Sicario (2015)

Directed by Denis Villeneuve
Written by Taylor Sheridan

Summer movie season is over and as we enter fall we also enter the awards season of movies. September is often a little early, but certainly October, November and December are often full of the types of movies that will be up for multiple Academy Awards come February. The latest from Denis Villeneuve, who also directed the nominated films Prisoners and Incendies, may have delivered another awards season hit with Sicario, which features plenty of Oscar worthy material throughout. Focused on the drug war that mixes with Mexican immigration, border patrol and Southwestern crime, Sicario manages to take the viewer through a heck of a thrill ride, maintaining tension from the opening scene through the end.

Kate (Emily Blunt) is an FBI agent who has been making raids in Arizona, catching small time criminals. After a rather grisly encounter during one particular raid, Kate is approached by an FBI task force to aid in cutting the head off the Mexican drug cartel causing the violence Kate has been cleaning up for years. Excited for a chance to make a real difference in the fight, Kate signs up only to find out that the team leader Matt (Josh Brolin) and his right hand man Alejandro (Benicio del Toro) are less than forthcoming about their tactics and even less so about their objective. Kept in the dark on the plan, but hoping to make a difference, Kate tags along for the ride anyway, but soon becomes frustrated by the lack of details. When she finally gets the information she covets, Kate begins to wonder what she got herself into in the first place.

Sicario is the type of movie that clicks on a number of different levels and as a result comes off as an extremely taut and tension filled thriller, polished with some of the best work of the year both in front of and behind the camera. Led by a great lead performance from Emily Blunt, who, after Edge of Tomorrow, has proven to be convincing as tough, layers her FBI agent with a sense morality and vulnerability which is admirable and relatable, but also problematic given the circumstances she gets thrown into. Josh Brolin plays coy and confident very well here, but it is Benicio del Toro’s performance which compliments Blunt’s to perfection, showing a mysteriously callused man who perhaps a decade ago may have been a moral, wide-eyed agent himself, just like Kate, before the weight of criminal evil and immorality broke him down to what he is now.

The story and performances are framed wonderfully as ever from famed cinematographer Roger Deakins, who is still seeking his first Academy Award. Consistently delivering great work, Deakins adds depth and a twisted sense of beauty to Villeneuve and Sheridan’s landscape with an uncanny sense for lighting, allowing focus on details while maintaining a sense of the bigger, more ominous picture. Ominous may also be a good word for the score. Provided by Johann Johannsson, the score is bombastic at times and delicate at others, mirroring the sense of dread and almost false hope seen throughout by Kate’s character. And lastly, it is director Denis Villeneuve’s sense of space and timing which compliments Taylor Sheidan’s script to give a slow burn thrill ride which manages to be both slow and ominous and big and action packed at the same time.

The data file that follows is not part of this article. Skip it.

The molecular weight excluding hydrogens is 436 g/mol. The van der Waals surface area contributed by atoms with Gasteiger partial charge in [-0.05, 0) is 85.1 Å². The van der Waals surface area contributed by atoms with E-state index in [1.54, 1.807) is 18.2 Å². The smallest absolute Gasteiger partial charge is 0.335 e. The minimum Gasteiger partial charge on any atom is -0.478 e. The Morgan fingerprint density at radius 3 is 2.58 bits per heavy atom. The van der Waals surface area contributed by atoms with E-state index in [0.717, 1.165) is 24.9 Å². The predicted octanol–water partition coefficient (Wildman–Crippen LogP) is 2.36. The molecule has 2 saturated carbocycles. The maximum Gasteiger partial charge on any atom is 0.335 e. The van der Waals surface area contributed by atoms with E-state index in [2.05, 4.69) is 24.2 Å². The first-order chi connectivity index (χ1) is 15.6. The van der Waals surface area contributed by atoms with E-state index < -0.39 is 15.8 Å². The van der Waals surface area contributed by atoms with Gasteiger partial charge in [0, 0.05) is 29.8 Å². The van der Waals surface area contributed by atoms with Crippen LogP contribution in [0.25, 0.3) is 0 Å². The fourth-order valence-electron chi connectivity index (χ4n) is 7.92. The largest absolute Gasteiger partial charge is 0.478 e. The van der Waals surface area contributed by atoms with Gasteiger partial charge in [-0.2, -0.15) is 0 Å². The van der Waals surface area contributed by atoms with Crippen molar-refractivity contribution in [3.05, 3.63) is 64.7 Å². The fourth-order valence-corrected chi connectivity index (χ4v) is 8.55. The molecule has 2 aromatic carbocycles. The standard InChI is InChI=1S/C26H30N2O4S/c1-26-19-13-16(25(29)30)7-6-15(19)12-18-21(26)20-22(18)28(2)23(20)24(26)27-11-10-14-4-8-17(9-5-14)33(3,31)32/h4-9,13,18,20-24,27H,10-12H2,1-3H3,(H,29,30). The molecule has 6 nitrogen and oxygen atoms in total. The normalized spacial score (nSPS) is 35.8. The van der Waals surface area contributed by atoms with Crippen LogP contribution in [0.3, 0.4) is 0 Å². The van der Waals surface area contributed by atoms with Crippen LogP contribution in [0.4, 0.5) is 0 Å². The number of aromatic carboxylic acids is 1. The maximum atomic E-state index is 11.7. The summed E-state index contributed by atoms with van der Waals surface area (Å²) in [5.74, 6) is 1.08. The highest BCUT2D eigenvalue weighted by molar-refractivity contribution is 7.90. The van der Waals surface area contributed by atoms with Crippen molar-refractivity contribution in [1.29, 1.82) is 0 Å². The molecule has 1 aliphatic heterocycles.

Efficiency is the name of the game for Villeneuve, who spares no time for the viewer to settle back into their seat from the first gut-wrenching scene to the next. Villeneuve manages to create a film that feels like there is no room to breathe when really there is plenty. It may not be the easiest film to follow, as we are kept as much in the dark as Kate, but Villeneuve’s film is not smarter than the audience. Instead it trusts its audience enough to keep them in the dark for as long as it does, something most films aren’t brave enough to do. There is a lot of intrigue and mind games at play in Sicario, requiring patience from the audience in the face of numerous questions, but like Kate, who at one point asks what the hell is going on, the audience should listen to Matt’s response and “just keep watching.” Or as Alejandro says, “You’re asking me how a watch works. For now, just keep an eye on the time.”

***1/2 – Great

 

Adam Kuhn

Adam Kuhn was born and raised in Columbus, Ohio, where he attended Saint Charles Preparatory School. He studied History at the University of Cincinnati, where he was a contributor of The News Record, the twice-weekly, independent student news organization. He has been writing film reviews and blogging since 2009.

2 comments

  • I thought it was engaging and entertaining and all the above in the review is wonderfully stated, Adam. But, what about the 15 min toward the end when the action left Kate and shifted to Alejandro? Didn't that interrupt the POV and go down a path that the film didn't set up by following Kate until that point?

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  • Candace, that is a tricky question because I really believe the resolution to the storyline was required, and important to show that for Alejandro's character. In many ways I see this working as almost a dual lead scenario, where yes the POV is from Kate, but we also learn a great deal about Alejandro. His character is the mystery in the story and works in conjunction with what Kate is looking to resolve. She wants an end to the horrors she has seen in the field, but she also wants to figure out who Alejandro is, and what his story is. I didn't see the shift from POV as being problematic.

    Adam

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